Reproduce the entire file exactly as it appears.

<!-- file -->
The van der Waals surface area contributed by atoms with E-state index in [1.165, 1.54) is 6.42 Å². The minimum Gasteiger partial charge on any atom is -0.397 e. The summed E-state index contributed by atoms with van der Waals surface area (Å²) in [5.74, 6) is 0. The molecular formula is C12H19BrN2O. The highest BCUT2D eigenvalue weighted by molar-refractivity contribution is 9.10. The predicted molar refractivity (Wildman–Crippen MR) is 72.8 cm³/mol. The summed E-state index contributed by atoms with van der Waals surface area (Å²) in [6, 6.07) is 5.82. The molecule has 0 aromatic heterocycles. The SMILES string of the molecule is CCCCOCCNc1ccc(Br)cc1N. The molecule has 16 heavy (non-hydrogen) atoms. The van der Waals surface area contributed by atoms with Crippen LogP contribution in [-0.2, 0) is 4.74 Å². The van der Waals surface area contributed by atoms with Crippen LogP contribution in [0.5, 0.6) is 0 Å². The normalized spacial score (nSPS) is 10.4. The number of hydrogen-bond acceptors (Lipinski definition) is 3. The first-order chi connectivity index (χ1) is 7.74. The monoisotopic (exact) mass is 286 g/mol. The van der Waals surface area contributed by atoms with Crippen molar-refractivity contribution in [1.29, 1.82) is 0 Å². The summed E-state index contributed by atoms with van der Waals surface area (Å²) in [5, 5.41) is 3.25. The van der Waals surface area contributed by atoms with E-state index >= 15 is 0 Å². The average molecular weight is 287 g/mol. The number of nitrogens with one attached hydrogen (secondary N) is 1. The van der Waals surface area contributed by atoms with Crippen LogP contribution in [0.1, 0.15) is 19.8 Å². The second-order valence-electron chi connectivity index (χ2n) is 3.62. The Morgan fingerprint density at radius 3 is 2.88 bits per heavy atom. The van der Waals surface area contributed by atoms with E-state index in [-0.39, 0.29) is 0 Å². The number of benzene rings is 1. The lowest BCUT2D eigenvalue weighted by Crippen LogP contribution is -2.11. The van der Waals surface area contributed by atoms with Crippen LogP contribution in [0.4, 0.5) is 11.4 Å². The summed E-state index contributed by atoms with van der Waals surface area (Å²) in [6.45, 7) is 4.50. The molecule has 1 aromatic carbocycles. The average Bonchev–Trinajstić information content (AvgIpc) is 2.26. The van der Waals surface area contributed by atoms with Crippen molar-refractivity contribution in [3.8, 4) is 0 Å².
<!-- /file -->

The van der Waals surface area contributed by atoms with E-state index in [1.165, 1.54) is 6.42 Å². The minimum Gasteiger partial charge on any atom is -0.397 e. The summed E-state index contributed by atoms with van der Waals surface area (Å²) in [5.74, 6) is 0. The molecular formula is C12H19BrN2O. The highest BCUT2D eigenvalue weighted by molar-refractivity contribution is 9.10. The predicted molar refractivity (Wildman–Crippen MR) is 72.8 cm³/mol. The summed E-state index contributed by atoms with van der Waals surface area (Å²) in [6, 6.07) is 5.82. The molecule has 0 aromatic heterocycles. The SMILES string of the molecule is CCCCOCCNc1ccc(Br)cc1N. The molecule has 16 heavy (non-hydrogen) atoms. The van der Waals surface area contributed by atoms with Crippen LogP contribution in [-0.2, 0) is 4.74 Å². The van der Waals surface area contributed by atoms with Crippen LogP contribution in [0.5, 0.6) is 0 Å². The normalized spacial score (nSPS) is 10.4. The number of hydrogen-bond acceptors (Lipinski definition) is 3. The first-order chi connectivity index (χ1) is 7.74. The monoisotopic (exact) mass is 286 g/mol. The van der Waals surface area contributed by atoms with Crippen molar-refractivity contribution in [1.29, 1.82) is 0 Å². The summed E-state index contributed by atoms with van der Waals surface area (Å²) in [5, 5.41) is 3.25. The van der Waals surface area contributed by atoms with E-state index >= 15 is 0 Å². The average molecular weight is 287 g/mol. The number of nitrogens with one attached hydrogen (secondary N) is 1. The van der Waals surface area contributed by atoms with Crippen LogP contribution in [0.1, 0.15) is 19.8 Å². The second-order valence-electron chi connectivity index (χ2n) is 3.62. The Morgan fingerprint density at radius 3 is 2.88 bits per heavy atom. The van der Waals surface area contributed by atoms with E-state index in [-0.39, 0.29) is 0 Å². The number of benzene rings is 1. The lowest BCUT2D eigenvalue weighted by Crippen LogP contribution is -2.11. The van der Waals surface area contributed by atoms with Crippen LogP contribution in [0.4, 0.5) is 11.4 Å². The summed E-state index contributed by atoms with van der Waals surface area (Å²) in [6.45, 7) is 4.50. The molecule has 1 aromatic carbocycles. The average Bonchev–Trinajstić information content (AvgIpc) is 2.26. The van der Waals surface area contributed by atoms with Crippen molar-refractivity contribution in [3.8, 4) is 0 Å².